Friday, 4 August 2017

The Pier Falls by Mark Haddon

It's rare for me not to be able to predict the ending of a short story or indeed even what is going to happen next. The collection of stories delighted me because every single one took me by surprise.

'Wodwo' starts off like a rerun of Alan Ayckbourn's Season's Greetings where a family come together to celebrate Christmas and the cracks begin to show. Except Mark Haddon's story turns even more sinister than Ayckbourn's very quickly. 'Bunny' might set out to be a salvation story. We are kept waiting for the overweight title character to be saved. 'The Woodpecker and the Wolf' goes through some bad phases but the ending is surprising. 

All of the stories are on the dark side.  The title story tells of a disastrous accident. 'The Gun' will surely end badly. 'The Boys Who Left Home to Learn Fear' leaves us with the opposite of hope. 'The Weir' brings two struggling characters together. Perhaps it is very appropriate that this is the final story in the collection. We are left with a little hope this time.     

Haddon gives each story a unique and convincing in voice. If you've read The Curious Incident of the Dog in the Night-Time you'll know that control of style is one of his fortes. You won't be disappointed here.
The book was a gift from a friend. This edition is hard back and has a delightful cover. It was easy to hold which is not always the case with thick hardback books. Just think of some of the later Harry Potters. It also has a handy bookmark ribbon. It includes Haddon's sketches. The font, its size and line- spacing are all just right. This all makes it a delightful book to own.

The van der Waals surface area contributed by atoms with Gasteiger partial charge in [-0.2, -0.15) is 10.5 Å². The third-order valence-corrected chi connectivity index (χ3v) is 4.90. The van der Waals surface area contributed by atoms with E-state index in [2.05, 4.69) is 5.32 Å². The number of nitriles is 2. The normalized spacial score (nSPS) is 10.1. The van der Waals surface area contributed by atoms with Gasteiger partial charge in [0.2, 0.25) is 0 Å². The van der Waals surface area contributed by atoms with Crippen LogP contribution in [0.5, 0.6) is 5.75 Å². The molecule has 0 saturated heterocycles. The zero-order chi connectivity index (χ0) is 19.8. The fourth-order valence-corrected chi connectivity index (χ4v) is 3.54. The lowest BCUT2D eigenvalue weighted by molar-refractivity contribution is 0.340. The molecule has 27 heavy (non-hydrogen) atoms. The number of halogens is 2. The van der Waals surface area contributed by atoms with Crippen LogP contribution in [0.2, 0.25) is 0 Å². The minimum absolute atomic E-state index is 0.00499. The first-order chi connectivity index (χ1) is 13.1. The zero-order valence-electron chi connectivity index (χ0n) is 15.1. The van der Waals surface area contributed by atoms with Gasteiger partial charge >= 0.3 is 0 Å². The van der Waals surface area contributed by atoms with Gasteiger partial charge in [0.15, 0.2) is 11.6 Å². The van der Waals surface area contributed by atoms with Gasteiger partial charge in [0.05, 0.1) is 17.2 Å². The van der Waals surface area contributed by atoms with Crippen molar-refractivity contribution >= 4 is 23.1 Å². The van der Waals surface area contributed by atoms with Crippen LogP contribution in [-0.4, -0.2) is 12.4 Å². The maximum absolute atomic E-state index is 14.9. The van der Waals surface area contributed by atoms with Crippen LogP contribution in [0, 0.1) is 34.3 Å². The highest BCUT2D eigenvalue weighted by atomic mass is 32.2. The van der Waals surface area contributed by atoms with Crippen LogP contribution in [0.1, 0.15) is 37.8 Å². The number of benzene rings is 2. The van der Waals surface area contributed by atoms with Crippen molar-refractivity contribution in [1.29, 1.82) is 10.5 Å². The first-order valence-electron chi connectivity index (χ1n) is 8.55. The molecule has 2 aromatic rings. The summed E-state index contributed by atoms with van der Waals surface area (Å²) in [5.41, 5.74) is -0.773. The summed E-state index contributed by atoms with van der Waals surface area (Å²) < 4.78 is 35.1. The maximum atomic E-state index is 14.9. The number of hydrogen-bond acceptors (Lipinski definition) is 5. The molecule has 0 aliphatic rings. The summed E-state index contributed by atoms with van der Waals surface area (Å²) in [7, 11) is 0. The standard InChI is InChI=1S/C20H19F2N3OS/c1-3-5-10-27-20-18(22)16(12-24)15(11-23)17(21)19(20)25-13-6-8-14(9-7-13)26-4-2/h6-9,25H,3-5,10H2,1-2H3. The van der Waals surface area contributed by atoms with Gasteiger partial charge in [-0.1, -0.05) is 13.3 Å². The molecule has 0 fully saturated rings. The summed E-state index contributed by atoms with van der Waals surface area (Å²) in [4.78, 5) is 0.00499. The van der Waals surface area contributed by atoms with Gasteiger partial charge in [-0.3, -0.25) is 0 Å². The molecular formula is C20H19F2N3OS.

Tuesday, 11 July 2017

The Great War by Dawn Knox

This little volume contains one hundred stories, each told in exactly one hundred words, written one hundred years after they might have taken place.
They are naturally of great interest to me as I am also writing in this era. Although my own historical work is set mainly in the 1940s and World War II, much of my work has connections with that time.

The one hundred word story requires some delicate craft. The whole story arc must be contained there, and arguably there should be a three act structure as well. Dawn Knox manages this demanding task very well.
She has clearly invested in a great deal of research and sustains the variety. There are some really heart-breaking stories such of that of the young man facing a firing squad and another one about the young men who make up that firing squad. One young man, who has been sent back to Blighty because of a hand injury, is constantly accosted by the young women of the White Flower Movement. There are lighter-hearted stories too: the young man who grumbles because his parcel from home is constantly delivered to another man with same name, the man who survives but misses his pals after the war, the Land Girl who appreciates working in the fresh air instead of in a munitions factory.

This great little book looks at so many different aspects of the Great War. The short extracts make it very easy to digest and always tell a very human story. A great resource for anyone wishing to learn about this terrible war. 

Monday, 22 May 2017

The Content Machine by Michael Bhaskar